Today’s Obamacare Poll Weirdness


Here’s yet more poll weirdness. This is from a National Journal poll about Obamacare:

Given the choice to either repeal the law, wait and see how it takes effect, or add money to aid its implementation, only 36 percent of adults picked outright repeal….And when told that an independent Congressional Budget Office study had determined that repealing Obamacare would actually increase the deficit….42 percent said “Congress should repeal the program to expand coverage because the government can’t afford it at a time of large budget deficits.”

Is this a typo? As written, it suggests that 36 percent of American want to repeal Obamacare, but when they learn that this would increase the deficit, the number goes up to 42 percent. That can’t be right, can it? What am I missing here?

UPDATE: Alex Roarty, who wrote the National Journal article, emails with the following clarifications:

There are two main points that, I think, explain the discrepancy. First, the question that yielded the 36 percent repeal figure gave respondents three possible answers (along with letting them say they were unsure). The question that gave the 42 percent figure allowed only one of two responses (along with the unsure response).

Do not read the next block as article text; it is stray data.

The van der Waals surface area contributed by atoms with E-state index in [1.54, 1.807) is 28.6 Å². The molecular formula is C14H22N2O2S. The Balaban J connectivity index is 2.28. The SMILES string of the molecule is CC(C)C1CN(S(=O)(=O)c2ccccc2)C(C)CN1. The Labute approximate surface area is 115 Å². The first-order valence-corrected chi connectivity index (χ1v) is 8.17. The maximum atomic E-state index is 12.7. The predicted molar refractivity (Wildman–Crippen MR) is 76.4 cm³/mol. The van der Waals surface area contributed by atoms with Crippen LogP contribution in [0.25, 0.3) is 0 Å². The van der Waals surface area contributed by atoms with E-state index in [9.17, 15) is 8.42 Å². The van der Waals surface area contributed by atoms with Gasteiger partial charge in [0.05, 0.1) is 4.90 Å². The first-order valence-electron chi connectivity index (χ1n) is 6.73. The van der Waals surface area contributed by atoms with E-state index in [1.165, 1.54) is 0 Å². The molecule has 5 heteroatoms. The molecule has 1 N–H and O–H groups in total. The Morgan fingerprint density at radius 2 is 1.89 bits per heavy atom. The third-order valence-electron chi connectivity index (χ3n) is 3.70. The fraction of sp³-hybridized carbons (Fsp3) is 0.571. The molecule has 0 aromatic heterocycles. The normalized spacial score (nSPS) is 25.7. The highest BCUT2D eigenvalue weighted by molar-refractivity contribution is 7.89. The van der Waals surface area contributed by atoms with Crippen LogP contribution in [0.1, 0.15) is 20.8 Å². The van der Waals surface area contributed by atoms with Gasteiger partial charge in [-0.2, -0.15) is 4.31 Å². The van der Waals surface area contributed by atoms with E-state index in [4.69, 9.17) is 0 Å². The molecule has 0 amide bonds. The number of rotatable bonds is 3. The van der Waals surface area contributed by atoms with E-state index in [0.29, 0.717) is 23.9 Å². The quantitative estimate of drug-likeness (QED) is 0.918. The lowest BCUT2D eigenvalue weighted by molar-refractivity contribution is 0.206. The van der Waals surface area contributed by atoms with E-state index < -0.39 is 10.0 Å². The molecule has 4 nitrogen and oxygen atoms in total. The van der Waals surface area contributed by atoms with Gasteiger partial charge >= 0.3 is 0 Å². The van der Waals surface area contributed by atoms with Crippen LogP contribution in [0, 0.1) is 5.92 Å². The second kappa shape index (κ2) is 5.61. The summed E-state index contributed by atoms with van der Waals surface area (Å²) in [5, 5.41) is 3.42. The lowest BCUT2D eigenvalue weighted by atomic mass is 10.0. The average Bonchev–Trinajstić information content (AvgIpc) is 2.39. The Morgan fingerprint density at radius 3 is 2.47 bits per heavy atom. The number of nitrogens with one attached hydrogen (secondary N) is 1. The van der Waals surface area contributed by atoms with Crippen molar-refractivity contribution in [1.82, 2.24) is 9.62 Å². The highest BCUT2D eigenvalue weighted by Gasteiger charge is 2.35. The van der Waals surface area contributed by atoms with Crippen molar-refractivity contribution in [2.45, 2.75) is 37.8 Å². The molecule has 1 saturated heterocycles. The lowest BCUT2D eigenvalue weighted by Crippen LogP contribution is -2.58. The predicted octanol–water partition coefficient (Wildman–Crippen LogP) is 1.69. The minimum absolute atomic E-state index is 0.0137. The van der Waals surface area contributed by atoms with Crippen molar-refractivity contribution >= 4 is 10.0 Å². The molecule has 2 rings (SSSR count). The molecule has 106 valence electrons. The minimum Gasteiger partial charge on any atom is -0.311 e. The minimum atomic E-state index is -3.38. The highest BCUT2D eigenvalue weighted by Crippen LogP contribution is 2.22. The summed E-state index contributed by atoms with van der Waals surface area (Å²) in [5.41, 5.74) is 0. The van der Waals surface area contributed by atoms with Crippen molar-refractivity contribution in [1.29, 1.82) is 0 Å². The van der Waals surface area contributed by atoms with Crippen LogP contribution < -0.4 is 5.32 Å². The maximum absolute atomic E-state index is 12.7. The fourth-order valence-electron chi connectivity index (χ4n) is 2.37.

So it’s safe to assume the extra possible answer siphoned some of the people in favor of outright repeal — some of the 30 percent who elected to “wait-and-see to make changes” would likely pick immediate repeal if only given a choice between that and retaining the law ad infinitum.

Second — and I think this gets more to the heart of your question — yes, people were told that the independent Congressional Budget Office had determined that repealing Obamacare would increase the deficit. They were also told that “Republicans want to repeal the health care law partly because they say it will cost too much, especially as more people begin to receive benefits.” So, basically, people could choose to believe the CBO was wrong.

Pitting a partisan talking point versus a independent report obviously tips the scale (usually these types of questions set up a Republican vs. Democrat message). But I should probably have noted that respondents were also told the GOP version of things, which obviously influences the responses.

So there you have it.

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